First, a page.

Preserved lemons are traditionally used in Moroccan cooking, and add something special that can’t be replicated by any other means. They are very simple to make, but require a little patience as they sit for about 30 days until ready. So I’m over here, sitting on my hands waiting for these babies to be ready, and I can’t wait! I’m thinking tagines, stews, salads, confit on top of fish…
I keep looking at Moroccan recipes, wishing I had preserved lemons ready to go in my pantry. I think part of my yearning for Moroccan is the rich mix of spices in those dishes. If you’ve been following any of my recipes as of late, I clearly have spices on the brain! These lemons should be ready to go mid-January for me, right around the time that I’ll be thinking I need to clean up my act and repent for all of the debauchery over the holidays. Perfect timing as they will add bright, beautiful flavour to some good healthy meals that will be hearty and comforting!
I’m using Meyer lemons here as I hear they are similar to Moroccan lemons. You can also add spices, but I prefer to add these types of flavours to the final dish based on what seems appropriate.
As you can see, I used a swing-top jar for mine, but you can use virtually any type of jar, just be sure to sterilize it before use. There are a number of different methods for sterilizing jars; I let mine sit in boiling water for 10 minutes. Once that’s done, you simply slice the tip with the stem nub off, and slice into quarters down to about 1/4 inch from the end, leaving that end intact so that the lemon holds together. Freezing the lemons before packing them into the jar with salt will make soften them, making them easier to pack into the jar.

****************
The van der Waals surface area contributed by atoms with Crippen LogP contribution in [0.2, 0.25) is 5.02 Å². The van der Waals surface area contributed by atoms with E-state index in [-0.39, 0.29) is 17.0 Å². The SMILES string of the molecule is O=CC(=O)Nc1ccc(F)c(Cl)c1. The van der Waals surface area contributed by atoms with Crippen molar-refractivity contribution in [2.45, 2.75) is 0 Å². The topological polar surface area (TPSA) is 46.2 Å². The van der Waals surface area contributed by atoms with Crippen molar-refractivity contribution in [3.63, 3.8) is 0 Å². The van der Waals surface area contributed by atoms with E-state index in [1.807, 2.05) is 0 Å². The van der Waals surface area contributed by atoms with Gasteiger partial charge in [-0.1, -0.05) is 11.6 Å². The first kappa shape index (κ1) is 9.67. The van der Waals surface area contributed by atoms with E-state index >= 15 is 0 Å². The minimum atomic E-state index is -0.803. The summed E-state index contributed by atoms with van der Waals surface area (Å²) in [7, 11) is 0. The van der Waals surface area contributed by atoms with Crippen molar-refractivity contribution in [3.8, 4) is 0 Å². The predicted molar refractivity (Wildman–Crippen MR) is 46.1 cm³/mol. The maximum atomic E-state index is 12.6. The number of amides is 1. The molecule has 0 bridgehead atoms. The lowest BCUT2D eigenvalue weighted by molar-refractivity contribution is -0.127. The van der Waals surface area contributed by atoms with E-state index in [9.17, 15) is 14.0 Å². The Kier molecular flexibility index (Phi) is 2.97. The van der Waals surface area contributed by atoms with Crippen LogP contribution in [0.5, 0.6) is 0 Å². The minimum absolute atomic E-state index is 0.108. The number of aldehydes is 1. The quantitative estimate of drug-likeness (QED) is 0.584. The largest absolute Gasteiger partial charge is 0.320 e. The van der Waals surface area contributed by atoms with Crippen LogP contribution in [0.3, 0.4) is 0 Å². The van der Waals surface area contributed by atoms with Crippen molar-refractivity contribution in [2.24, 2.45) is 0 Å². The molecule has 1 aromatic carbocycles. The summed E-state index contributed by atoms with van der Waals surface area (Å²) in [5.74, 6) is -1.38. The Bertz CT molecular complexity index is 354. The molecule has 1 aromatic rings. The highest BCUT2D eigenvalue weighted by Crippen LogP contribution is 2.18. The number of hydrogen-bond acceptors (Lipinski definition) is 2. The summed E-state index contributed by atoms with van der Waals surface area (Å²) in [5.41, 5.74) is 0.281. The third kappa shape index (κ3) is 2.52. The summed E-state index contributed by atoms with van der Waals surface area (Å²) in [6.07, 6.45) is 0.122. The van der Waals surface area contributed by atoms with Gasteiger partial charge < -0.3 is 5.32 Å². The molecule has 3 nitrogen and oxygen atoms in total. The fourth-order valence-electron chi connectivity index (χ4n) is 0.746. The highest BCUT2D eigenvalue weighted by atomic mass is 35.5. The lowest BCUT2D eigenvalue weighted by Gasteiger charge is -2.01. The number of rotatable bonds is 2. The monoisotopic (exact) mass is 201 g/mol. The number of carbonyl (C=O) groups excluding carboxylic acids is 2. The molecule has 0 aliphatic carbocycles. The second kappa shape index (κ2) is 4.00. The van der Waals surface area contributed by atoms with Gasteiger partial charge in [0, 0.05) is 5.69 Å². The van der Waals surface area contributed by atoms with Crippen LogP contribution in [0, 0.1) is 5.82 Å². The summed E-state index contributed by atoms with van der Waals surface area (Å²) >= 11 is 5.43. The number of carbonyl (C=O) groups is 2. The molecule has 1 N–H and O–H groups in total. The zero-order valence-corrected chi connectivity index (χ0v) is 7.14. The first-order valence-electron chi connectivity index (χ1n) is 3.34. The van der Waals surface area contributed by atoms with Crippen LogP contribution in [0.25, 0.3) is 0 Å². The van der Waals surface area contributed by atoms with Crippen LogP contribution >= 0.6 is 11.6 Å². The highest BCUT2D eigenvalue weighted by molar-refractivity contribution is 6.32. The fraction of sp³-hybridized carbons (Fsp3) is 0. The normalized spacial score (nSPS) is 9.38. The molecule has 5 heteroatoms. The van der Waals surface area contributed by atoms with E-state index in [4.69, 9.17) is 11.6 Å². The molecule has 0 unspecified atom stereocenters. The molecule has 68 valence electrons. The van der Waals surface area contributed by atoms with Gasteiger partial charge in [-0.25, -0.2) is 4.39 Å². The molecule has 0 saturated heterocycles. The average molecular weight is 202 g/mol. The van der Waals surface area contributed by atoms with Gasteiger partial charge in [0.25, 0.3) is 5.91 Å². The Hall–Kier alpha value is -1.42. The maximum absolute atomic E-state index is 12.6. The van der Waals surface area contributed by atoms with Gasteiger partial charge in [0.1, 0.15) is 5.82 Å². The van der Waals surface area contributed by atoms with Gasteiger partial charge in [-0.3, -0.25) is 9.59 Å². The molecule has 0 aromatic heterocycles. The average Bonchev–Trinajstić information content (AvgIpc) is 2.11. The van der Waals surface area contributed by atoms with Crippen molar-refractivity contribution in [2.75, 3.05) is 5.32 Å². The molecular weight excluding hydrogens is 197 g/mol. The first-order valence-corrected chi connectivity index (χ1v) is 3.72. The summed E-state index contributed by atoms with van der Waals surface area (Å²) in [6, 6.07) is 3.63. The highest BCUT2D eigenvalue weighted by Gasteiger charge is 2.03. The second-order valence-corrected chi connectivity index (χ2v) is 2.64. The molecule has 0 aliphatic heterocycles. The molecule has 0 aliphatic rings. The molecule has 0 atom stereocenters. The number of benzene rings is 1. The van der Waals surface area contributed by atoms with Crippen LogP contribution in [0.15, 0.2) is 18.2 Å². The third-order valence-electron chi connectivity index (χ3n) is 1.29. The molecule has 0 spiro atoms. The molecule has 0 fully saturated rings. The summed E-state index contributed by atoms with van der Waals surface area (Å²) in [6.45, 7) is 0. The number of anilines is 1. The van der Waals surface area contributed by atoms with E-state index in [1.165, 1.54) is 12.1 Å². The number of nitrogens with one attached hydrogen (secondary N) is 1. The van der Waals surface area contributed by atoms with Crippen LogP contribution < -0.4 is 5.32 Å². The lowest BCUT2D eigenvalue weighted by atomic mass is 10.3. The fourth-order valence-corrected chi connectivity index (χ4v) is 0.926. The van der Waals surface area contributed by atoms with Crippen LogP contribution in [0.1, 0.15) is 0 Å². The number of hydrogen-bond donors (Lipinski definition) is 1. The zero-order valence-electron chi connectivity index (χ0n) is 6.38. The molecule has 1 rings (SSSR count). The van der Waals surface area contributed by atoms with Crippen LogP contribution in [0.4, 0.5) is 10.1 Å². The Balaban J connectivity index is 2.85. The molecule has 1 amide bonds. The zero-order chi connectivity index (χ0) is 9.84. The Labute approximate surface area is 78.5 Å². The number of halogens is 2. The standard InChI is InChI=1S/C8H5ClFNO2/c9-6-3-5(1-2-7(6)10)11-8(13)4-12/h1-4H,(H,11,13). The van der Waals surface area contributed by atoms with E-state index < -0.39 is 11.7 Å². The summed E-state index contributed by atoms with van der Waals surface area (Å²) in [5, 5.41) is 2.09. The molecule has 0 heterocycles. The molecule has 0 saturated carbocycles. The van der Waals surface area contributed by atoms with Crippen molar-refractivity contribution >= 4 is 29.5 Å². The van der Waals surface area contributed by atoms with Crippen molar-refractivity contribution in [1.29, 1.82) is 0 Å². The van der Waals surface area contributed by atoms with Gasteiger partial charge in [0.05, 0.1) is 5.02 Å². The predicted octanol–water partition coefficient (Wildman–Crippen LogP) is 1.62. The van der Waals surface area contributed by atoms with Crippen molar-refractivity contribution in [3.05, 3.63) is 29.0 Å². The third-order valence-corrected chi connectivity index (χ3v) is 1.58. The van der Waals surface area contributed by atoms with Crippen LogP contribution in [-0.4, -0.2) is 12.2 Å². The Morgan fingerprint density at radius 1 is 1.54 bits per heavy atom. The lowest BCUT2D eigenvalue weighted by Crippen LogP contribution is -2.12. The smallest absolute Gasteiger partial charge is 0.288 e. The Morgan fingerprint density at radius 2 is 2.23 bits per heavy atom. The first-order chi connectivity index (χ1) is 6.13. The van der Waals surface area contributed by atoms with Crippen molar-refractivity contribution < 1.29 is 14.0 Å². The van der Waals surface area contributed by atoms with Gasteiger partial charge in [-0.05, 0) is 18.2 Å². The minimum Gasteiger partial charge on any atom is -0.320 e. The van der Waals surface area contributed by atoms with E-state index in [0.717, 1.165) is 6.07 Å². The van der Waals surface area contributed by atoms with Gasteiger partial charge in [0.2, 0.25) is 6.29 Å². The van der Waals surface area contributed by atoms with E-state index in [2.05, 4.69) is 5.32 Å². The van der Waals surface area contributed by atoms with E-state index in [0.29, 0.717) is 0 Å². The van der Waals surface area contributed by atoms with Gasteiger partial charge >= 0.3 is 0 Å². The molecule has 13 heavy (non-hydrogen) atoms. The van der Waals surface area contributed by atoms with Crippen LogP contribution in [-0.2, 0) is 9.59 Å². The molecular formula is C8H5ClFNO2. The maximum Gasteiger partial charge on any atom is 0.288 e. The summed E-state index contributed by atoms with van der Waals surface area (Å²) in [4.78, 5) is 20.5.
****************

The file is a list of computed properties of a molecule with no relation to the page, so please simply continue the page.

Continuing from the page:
Traditionally used in Moroccan cooking, these have a beautiful bright flavour to add to tagines, stews, salads, and more. I used Meyer lemons, but you can use any breed.
Lemons (enough to fill your jar – I used about 8)
Sea salt – approximately 1/2 cup
Fresh squeezed lemon juice, as needed
1 large glass jar, sterilized
Slice the top bit off each lemon to remove the stem cap. Slice each lemon into quarters, down to about 1/2 inch from the end, leaving this end intact.
Add lemons to a container or freezer bag, and store in the freezer overnight. Allow to thaw before moving on to the next step. While freezing isn’t absolutely necessary, it will allow you to squish the lemons together in the jar more easily.
Ensure your jar is sterilized. There are several methods, I set mine in boiling water for 10 minutes.
Sprinkle about 1 tablespoon of salt into the bottom of the jar.
Sprinkle salt into the exposed centre of each lemon. Add lemons into the jar, packing them down tightly, and adding salt between the layers.
Store the lemons in a dark cupboard. After 3 days, check the lemons to ensure liquid is covering the lemons. If it isn’t, pack them down and add fresh lemon juice until they are covered. Continue to monitor to ensure the liquid is still covering the lemons, adding more lemon juice if required.
After 30 days total, your lemons should be ready to go! You can continue to store them in the cupboard for up to 1 year.
Keywords: lemons, salt, sea salt, preserved lemons, preserves, moroccan, tagine